Dear General,

Before starting your putty session:
1. go to the Session Logging category
2. select Log SSH packet data
3. make a note of where your putty log is, it is probably best to start
with a new one.

Now attempt a connection to your server. On rejection, peruse your
putty.log file.

The complete negotiation from the client's perspective will be logged
and you should be told why the server is rejecting you.

Alternatively, you may see no negotiation with the server at all. If
this is the case the server is not running or is blocked for you.

However, from your description I would guess that your server is
negotiating with you. Perhaps it is configured to reject you, perhaps
because of a restriction at the server end that you are not following.
You might be able to work this out or you might need to talk to your IT
administrator with this information.

The other (remote) possibility that occurs to me is that you are falling
foul of some fancy all in one security product. Occasionally these
products decide that perfectly acceptable networking products like VNC,
putty, banking applications, email, etcetera are viruses or trojans and
cut them off after a successful protocol negotiation. You could check
the web site of or google for the security products you are running and
see if there is a (recent) clash with putty. If this happens, the all in
one security products eventually get an update which solves the problem.

In any case good luck,

Jeremy

GeneralNMX wrote:
> [safeTgram (optim1) receive status: NOT encrypted, NOT signed.]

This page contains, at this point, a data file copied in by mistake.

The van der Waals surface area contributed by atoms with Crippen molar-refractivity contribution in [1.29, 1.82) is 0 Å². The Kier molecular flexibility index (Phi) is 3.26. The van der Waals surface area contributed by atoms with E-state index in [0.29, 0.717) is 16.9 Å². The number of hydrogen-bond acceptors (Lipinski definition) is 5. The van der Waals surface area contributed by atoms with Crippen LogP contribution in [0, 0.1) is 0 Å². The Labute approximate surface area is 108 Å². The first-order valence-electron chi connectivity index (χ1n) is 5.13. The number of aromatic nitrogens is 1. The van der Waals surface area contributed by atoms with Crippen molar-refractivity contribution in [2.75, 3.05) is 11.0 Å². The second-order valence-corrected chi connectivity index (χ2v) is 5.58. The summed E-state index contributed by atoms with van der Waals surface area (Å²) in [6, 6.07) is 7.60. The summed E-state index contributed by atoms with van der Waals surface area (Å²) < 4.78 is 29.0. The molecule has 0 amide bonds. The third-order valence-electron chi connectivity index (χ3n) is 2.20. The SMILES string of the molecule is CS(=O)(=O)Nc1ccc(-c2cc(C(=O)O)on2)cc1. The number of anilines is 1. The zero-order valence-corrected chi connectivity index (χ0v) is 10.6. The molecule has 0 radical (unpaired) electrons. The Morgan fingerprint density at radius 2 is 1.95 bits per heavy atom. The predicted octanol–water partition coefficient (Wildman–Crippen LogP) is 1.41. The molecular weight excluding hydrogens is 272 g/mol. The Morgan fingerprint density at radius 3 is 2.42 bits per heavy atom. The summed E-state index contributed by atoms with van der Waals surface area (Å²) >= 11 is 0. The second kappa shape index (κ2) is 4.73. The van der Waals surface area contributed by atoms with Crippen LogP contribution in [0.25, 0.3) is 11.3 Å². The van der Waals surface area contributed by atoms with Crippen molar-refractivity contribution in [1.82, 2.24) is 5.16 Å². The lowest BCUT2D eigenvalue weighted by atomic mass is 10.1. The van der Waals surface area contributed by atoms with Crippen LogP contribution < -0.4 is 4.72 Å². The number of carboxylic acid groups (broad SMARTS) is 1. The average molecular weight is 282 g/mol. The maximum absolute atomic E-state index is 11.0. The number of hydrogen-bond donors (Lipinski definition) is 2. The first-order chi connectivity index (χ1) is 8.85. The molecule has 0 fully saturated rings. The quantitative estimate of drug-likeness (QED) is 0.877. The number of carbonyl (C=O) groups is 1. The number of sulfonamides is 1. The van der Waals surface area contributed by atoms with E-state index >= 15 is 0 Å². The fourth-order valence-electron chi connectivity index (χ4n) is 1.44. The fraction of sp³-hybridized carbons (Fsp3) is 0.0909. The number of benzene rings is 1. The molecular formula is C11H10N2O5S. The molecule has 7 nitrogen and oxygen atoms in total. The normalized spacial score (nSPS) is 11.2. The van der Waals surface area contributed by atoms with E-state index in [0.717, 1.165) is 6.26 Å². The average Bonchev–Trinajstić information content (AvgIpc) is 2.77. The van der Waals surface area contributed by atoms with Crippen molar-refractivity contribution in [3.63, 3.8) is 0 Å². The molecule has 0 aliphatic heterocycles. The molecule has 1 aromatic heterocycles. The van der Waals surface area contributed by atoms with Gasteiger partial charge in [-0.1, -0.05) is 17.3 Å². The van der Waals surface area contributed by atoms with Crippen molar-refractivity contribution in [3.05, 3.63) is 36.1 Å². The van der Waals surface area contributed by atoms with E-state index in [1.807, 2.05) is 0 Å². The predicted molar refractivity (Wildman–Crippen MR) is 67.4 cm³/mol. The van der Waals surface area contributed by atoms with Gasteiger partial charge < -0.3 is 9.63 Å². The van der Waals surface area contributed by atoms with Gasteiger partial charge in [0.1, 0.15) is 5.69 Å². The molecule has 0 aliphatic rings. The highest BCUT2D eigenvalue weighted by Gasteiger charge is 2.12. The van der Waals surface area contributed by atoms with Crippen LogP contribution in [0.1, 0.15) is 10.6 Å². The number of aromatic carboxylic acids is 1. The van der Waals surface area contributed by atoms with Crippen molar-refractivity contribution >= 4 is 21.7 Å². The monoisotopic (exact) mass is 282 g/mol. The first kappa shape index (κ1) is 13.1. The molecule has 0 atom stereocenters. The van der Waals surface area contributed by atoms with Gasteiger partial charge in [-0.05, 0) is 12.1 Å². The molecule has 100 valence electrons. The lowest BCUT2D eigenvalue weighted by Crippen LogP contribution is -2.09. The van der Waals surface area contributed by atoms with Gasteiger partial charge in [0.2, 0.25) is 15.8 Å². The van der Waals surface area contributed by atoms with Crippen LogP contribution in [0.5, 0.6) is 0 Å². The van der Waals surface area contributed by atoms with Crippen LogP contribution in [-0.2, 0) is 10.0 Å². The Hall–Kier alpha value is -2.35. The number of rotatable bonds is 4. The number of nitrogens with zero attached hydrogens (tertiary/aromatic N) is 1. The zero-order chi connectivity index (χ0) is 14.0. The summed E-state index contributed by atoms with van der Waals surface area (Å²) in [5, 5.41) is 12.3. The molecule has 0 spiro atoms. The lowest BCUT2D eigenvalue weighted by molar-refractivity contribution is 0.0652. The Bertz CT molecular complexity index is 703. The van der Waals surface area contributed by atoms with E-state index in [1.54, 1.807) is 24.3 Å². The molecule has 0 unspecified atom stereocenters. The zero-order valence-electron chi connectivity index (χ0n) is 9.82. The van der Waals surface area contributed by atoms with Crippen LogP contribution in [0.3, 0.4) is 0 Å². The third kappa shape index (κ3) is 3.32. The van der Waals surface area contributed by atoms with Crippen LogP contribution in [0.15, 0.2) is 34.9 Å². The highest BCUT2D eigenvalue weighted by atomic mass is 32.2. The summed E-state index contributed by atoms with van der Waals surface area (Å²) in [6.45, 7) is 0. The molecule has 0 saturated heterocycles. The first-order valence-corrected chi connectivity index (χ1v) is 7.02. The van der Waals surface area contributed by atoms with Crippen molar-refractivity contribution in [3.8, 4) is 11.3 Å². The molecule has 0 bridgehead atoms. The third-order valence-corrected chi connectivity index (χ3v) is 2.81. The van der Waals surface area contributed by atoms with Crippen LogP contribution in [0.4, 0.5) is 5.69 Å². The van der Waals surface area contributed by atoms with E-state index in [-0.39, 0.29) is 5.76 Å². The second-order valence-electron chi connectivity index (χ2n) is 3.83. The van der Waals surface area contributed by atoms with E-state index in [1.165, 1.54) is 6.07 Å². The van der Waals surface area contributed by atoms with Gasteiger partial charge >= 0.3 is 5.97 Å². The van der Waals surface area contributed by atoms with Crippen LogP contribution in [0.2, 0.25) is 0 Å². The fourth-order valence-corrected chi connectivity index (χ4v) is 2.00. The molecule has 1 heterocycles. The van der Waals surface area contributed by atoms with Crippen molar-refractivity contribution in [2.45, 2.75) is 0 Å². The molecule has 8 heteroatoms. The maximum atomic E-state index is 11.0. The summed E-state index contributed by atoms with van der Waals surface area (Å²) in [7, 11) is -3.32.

>
>
>
> I'm trying to figure out why I can't ssh from work. Our IT admin is
> always busy, so I can't ask him. PuTTY (yes, Windows-only office,
> unfortunately) returns "Server unexpectedly closed connection" when
> connecting to the ports I setup for SSH. Originally I set it up for the
> IP range my office uses, but now the ports are open willy-nilly and
> still returns the same thing. My router, running Debian, shows rejected
> packets when I use the wrong port, but nothing when I use the right
> port, so the packet isn't being rejected. Shields Up! shows the port
> open, and I can login locally using that port, so I know sshd is
> configured correctly. Considering that the corporate firewall may be
> blocking 22 for security reasons, I've tried different ports, like 465,
> etc.
>
> Where would I start debugging a situation like this? I just added a log
> statement to the forwarded packet to make sure I am receiving the packet
> and forwarding it properly. Shields Up! confirms this.
>
> For my workstation, it runs Windows XP with just the basic firewall
> turned on. I have administrator-level access to the machine (the real
> administrator account), so it has to be something inbetween.
>
> Matt
> __________________________________________________ ____________________
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>
>
>
>

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